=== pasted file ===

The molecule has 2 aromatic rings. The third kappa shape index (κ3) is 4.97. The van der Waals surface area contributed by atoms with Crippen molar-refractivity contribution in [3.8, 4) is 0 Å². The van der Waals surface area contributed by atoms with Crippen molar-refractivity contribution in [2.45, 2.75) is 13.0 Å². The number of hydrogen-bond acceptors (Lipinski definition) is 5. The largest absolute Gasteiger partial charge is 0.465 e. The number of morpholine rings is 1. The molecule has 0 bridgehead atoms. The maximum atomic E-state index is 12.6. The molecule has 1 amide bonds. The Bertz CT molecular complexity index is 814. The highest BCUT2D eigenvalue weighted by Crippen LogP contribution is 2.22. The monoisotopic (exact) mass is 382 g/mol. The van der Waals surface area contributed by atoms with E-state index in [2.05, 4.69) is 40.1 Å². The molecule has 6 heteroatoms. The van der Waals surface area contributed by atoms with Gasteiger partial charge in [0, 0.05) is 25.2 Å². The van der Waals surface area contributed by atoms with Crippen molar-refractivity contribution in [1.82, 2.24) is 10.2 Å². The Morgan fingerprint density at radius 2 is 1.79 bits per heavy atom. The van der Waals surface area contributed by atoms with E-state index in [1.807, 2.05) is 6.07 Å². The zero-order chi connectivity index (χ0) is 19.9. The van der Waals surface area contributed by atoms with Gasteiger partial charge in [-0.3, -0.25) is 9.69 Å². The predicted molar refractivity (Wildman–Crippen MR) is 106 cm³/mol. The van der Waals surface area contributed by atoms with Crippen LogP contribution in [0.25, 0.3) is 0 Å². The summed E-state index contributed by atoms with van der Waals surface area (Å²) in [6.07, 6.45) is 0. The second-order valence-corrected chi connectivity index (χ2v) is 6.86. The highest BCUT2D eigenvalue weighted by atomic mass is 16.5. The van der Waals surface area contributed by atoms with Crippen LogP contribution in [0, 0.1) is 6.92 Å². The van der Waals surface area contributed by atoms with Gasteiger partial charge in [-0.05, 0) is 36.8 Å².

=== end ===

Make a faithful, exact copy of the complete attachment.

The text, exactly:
The molecule has 2 aromatic rings. The third kappa shape index (κ3) is 4.97. The van der Waals surface area contributed by atoms with Crippen molar-refractivity contribution in [3.8, 4) is 0 Å². The van der Waals surface area contributed by atoms with Crippen molar-refractivity contribution in [2.45, 2.75) is 13.0 Å². The number of hydrogen-bond acceptors (Lipinski definition) is 5. The largest absolute Gasteiger partial charge is 0.465 e. The number of morpholine rings is 1. The molecule has 0 bridgehead atoms. The maximum atomic E-state index is 12.6. The molecule has 1 amide bonds. The Bertz CT molecular complexity index is 814. The highest BCUT2D eigenvalue weighted by Crippen LogP contribution is 2.22. The monoisotopic (exact) mass is 382 g/mol. The van der Waals surface area contributed by atoms with E-state index in [2.05, 4.69) is 40.1 Å². The molecule has 6 heteroatoms. The van der Waals surface area contributed by atoms with Gasteiger partial charge in [0, 0.05) is 25.2 Å². The van der Waals surface area contributed by atoms with Crippen molar-refractivity contribution in [1.82, 2.24) is 10.2 Å². The Morgan fingerprint density at radius 2 is 1.79 bits per heavy atom. The van der Waals surface area contributed by atoms with E-state index in [1.807, 2.05) is 6.07 Å². The zero-order chi connectivity index (χ0) is 19.9. The van der Waals surface area contributed by atoms with Gasteiger partial charge in [-0.3, -0.25) is 9.69 Å². The predicted molar refractivity (Wildman–Crippen MR) is 106 cm³/mol. The van der Waals surface area contributed by atoms with Crippen LogP contribution in [0.25, 0.3) is 0 Å². The summed E-state index contributed by atoms with van der Waals surface area (Å²) in [6.07, 6.45) is 0. The second-order valence-corrected chi connectivity index (χ2v) is 6.86. The highest BCUT2D eigenvalue weighted by atomic mass is 16.5. The van der Waals surface area contributed by atoms with Crippen LogP contribution in [0, 0.1) is 6.92 Å². The van der Waals surface area contributed by atoms with Gasteiger partial charge in [-0.05, 0) is 36.8 Å².